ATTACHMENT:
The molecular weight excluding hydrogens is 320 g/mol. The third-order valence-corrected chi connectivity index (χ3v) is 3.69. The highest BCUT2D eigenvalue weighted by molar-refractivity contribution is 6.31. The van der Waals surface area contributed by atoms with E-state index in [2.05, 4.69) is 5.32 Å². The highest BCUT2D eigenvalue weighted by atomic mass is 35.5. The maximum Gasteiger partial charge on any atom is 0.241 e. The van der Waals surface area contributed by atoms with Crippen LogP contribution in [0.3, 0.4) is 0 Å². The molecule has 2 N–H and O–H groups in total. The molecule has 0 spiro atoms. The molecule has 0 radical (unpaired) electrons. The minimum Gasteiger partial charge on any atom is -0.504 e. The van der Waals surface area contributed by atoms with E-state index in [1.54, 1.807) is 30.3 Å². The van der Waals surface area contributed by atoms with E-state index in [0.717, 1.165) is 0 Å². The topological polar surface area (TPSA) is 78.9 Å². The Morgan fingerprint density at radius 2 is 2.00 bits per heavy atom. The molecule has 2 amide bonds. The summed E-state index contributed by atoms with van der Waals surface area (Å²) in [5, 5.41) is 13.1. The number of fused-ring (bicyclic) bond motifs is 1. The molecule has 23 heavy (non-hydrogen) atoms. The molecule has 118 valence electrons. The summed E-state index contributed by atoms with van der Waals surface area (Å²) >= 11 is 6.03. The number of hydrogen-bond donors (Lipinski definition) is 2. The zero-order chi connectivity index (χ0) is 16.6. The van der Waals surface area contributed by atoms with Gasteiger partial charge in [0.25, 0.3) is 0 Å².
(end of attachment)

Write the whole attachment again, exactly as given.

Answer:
The molecular weight excluding hydrogens is 320 g/mol. The third-order valence-corrected chi connectivity index (χ3v) is 3.69. The highest BCUT2D eigenvalue weighted by molar-refractivity contribution is 6.31. The van der Waals surface area contributed by atoms with E-state index in [2.05, 4.69) is 5.32 Å². The highest BCUT2D eigenvalue weighted by atomic mass is 35.5. The maximum Gasteiger partial charge on any atom is 0.241 e. The van der Waals surface area contributed by atoms with Crippen LogP contribution in [0.3, 0.4) is 0 Å². The molecule has 2 N–H and O–H groups in total. The molecule has 0 spiro atoms. The molecule has 0 radical (unpaired) electrons. The minimum Gasteiger partial charge on any atom is -0.504 e. The van der Waals surface area contributed by atoms with E-state index in [1.54, 1.807) is 30.3 Å². The van der Waals surface area contributed by atoms with E-state index in [0.717, 1.165) is 0 Å². The topological polar surface area (TPSA) is 78.9 Å². The Morgan fingerprint density at radius 2 is 2.00 bits per heavy atom. The molecule has 2 amide bonds. The summed E-state index contributed by atoms with van der Waals surface area (Å²) in [5, 5.41) is 13.1. The number of fused-ring (bicyclic) bond motifs is 1. The molecule has 23 heavy (non-hydrogen) atoms. The molecule has 118 valence electrons. The summed E-state index contributed by atoms with van der Waals surface area (Å²) >= 11 is 6.03. The number of hydrogen-bond donors (Lipinski definition) is 2. The zero-order chi connectivity index (χ0) is 16.6. The van der Waals surface area contributed by atoms with Gasteiger partial charge in [0.25, 0.3) is 0 Å².